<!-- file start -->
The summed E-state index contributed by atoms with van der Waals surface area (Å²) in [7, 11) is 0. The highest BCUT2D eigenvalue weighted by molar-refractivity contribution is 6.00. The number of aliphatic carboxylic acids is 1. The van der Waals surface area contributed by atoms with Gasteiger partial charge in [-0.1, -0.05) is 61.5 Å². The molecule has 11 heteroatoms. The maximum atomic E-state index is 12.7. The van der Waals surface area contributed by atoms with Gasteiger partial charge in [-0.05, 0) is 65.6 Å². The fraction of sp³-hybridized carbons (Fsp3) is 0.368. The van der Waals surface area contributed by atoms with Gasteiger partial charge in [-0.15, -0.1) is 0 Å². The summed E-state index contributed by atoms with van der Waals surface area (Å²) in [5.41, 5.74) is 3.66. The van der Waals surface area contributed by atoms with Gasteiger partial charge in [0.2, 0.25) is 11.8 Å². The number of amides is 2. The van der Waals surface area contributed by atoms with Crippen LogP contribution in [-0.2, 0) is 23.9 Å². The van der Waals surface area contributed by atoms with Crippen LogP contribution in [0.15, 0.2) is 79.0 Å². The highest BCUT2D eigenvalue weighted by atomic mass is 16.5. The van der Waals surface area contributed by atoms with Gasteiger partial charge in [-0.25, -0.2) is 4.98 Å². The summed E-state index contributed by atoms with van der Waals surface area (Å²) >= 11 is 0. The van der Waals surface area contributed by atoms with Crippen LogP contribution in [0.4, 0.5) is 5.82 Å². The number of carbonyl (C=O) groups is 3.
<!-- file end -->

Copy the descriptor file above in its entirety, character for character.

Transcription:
The summed E-state index contributed by atoms with van der Waals surface area (Å²) in [7, 11) is 0. The highest BCUT2D eigenvalue weighted by molar-refractivity contribution is 6.00. The number of aliphatic carboxylic acids is 1. The van der Waals surface area contributed by atoms with Gasteiger partial charge in [-0.1, -0.05) is 61.5 Å². The molecule has 11 heteroatoms. The maximum atomic E-state index is 12.7. The van der Waals surface area contributed by atoms with Gasteiger partial charge in [-0.05, 0) is 65.6 Å². The fraction of sp³-hybridized carbons (Fsp3) is 0.368. The van der Waals surface area contributed by atoms with Gasteiger partial charge in [-0.15, -0.1) is 0 Å². The summed E-state index contributed by atoms with van der Waals surface area (Å²) in [5.41, 5.74) is 3.66. The van der Waals surface area contributed by atoms with Gasteiger partial charge in [0.2, 0.25) is 11.8 Å². The number of amides is 2. The van der Waals surface area contributed by atoms with Crippen LogP contribution in [-0.2, 0) is 23.9 Å². The van der Waals surface area contributed by atoms with Crippen LogP contribution in [0.15, 0.2) is 79.0 Å². The highest BCUT2D eigenvalue weighted by atomic mass is 16.5. The van der Waals surface area contributed by atoms with Gasteiger partial charge in [-0.25, -0.2) is 4.98 Å². The summed E-state index contributed by atoms with van der Waals surface area (Å²) >= 11 is 0. The van der Waals surface area contributed by atoms with Crippen LogP contribution in [0.4, 0.5) is 5.82 Å². The number of carbonyl (C=O) groups is 3.